Pacing at the Holidays to Cope with and Manage Migraine Disease

Pacing is an incredibly important aspect of coping with migraine disease all year round, but especially essential during the demands and pressures of the holiday season.

In a nutshell, pacing is the idea of monitoring your levels of pain, fatigue, stress and depression/anxiety on a scale of 1-10 to ensure you’re not overdoing it and driving your body or mind toward a nasty crash.

Here’s how the numbers break down:

1 – 6 = Keeping doing what you’re doing, but check again later.
7 – 9 = Slow down and continue to check your numbers as you make adjustments.
10 = STOP immediately and take care of yourself.

A great way to view this technique is like the dashboard on a car. Just the same way that you use the gauges on your dashboard to monitor the speed, fuel and oil levels and other messages your car gives you, monitoring these numbers helps you assess what is happening with your body in an objective way at any given moment.

As much as we’d love to be able to do everything we love during the holiday season, the reality of living with a chronic illness like migraine disease is that we have to pay attention to our limits and respect them. If we don’t, we risk missing out entirely on everything the holiday season has to offer by way of not only time with our family and friends, but also our ability to create special memories through experiences with them.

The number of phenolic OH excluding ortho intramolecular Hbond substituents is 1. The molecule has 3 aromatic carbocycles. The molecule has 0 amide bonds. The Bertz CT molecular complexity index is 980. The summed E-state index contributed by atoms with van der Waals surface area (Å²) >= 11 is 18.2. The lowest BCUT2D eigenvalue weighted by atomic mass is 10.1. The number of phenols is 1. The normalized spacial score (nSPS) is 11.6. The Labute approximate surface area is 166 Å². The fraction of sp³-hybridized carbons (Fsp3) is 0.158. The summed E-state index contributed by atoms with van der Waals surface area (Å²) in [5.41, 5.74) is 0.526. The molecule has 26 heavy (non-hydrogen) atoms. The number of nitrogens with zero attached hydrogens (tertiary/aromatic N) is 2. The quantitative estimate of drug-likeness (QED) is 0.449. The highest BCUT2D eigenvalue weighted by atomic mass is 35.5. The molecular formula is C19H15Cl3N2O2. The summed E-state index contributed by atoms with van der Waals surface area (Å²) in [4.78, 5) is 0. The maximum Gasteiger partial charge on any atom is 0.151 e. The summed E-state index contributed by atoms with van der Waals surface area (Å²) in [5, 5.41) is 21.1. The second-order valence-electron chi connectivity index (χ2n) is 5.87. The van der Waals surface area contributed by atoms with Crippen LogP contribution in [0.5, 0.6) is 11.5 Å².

Pacing as a practice, just like any other technique, is always a work in progress. Even for someone like me, who has been using this technique for a few years now, sometimes I completely blow it. I refuse to listen to the clues my body is giving me and crash into a pile dysfunctional goo. As a result, I miss out on everything, rather than being able to pick and choose the activities that are most special and important to me.

Now, I must also admit that the reality of living with migraine disease is that it can be difficult to predict our attacks. Sometimes even when we are diligent about pacing our bodies take away our ability to be part of special events. Pacing is no guarantee that you’ll get to do what you want to do. But it certainly does help increase the likelihood of it.

Do you have questions about the concept of pacing? Please share them in the comments.

This article represents the opinions, thoughts, and experiences of the author; none of this content has been paid for by any advertiser. The Migraine.com team does not recommend or endorse any products or treatments discussed herein. Learn more about how we maintain editorial integrity here.

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